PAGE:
The report predicts that 2020 is set to mark the end of the first decade since records began without a fall in absolute poverty. Even with a strong economic recovery and a record number of people in work the Commission has found that the social recovery needed to get Britain back on track to abolish child poverty has not happened.
The link between effort and reward, on which social mobility relies, the Commission says, 'has been broken by changes in the housing market - with home ownership rates halving among young people in 20 years - and the labour market - with 5 million workers trapped in low pay.'
Chair of the Commission Alan Milburn, said:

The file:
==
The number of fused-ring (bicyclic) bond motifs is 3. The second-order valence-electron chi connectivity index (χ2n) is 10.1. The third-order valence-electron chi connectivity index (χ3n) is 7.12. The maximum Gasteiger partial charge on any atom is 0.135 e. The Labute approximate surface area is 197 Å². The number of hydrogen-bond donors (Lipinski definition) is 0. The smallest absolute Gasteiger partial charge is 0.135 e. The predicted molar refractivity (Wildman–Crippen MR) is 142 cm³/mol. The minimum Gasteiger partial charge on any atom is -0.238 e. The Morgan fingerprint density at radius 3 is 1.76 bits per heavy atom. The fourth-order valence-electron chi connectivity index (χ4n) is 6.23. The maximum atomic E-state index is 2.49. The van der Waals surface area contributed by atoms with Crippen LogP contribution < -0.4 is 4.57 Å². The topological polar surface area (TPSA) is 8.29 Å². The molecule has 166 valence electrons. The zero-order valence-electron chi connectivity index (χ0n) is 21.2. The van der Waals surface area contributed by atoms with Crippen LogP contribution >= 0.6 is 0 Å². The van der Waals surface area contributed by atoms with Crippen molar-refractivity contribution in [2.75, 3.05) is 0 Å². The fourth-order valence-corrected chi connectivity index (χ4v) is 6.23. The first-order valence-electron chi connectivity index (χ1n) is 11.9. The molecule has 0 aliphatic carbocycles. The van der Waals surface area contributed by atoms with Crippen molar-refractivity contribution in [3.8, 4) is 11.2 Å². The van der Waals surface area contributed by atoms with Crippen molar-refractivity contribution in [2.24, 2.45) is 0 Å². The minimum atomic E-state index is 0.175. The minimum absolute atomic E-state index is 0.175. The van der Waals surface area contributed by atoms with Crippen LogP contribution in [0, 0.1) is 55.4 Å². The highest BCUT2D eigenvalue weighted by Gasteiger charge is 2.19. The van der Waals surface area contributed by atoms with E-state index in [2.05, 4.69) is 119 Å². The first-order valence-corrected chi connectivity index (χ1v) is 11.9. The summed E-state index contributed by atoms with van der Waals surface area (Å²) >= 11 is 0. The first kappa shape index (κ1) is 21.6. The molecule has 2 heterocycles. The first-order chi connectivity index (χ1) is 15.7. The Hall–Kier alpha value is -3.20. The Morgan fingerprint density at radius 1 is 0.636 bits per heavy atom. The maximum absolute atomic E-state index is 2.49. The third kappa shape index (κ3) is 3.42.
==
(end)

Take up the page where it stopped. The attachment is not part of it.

"The circumstances are so different, the challenges are so great that the old ways of thinking and acting that have dominated public-policy making for decades will simply not pass muster. What worked in the past will not serve as an adequate guide for the future. A new agenda is needed."The next UK Government in 2015 will have to adopt radical new approaches if poverty is to be beaten, mobility improved and if Britain is to avoid becoming a permanently divided society. 'We have reached a crossroads', the Commission says, with three roads open to the next Government:
- Continue with the current confusion where noble ambitions – lower poverty, higher mobility – are not complemented by consistent or clear enough policies.
- Accept that progress will not be made, that poverty will rise and that mobility will fall.
- Reset our ambitions as a nation in the light of the circumstances in which we find ourselves. To define clear objectives and timescales for reducing – and then ending - child poverty and improving social mobility.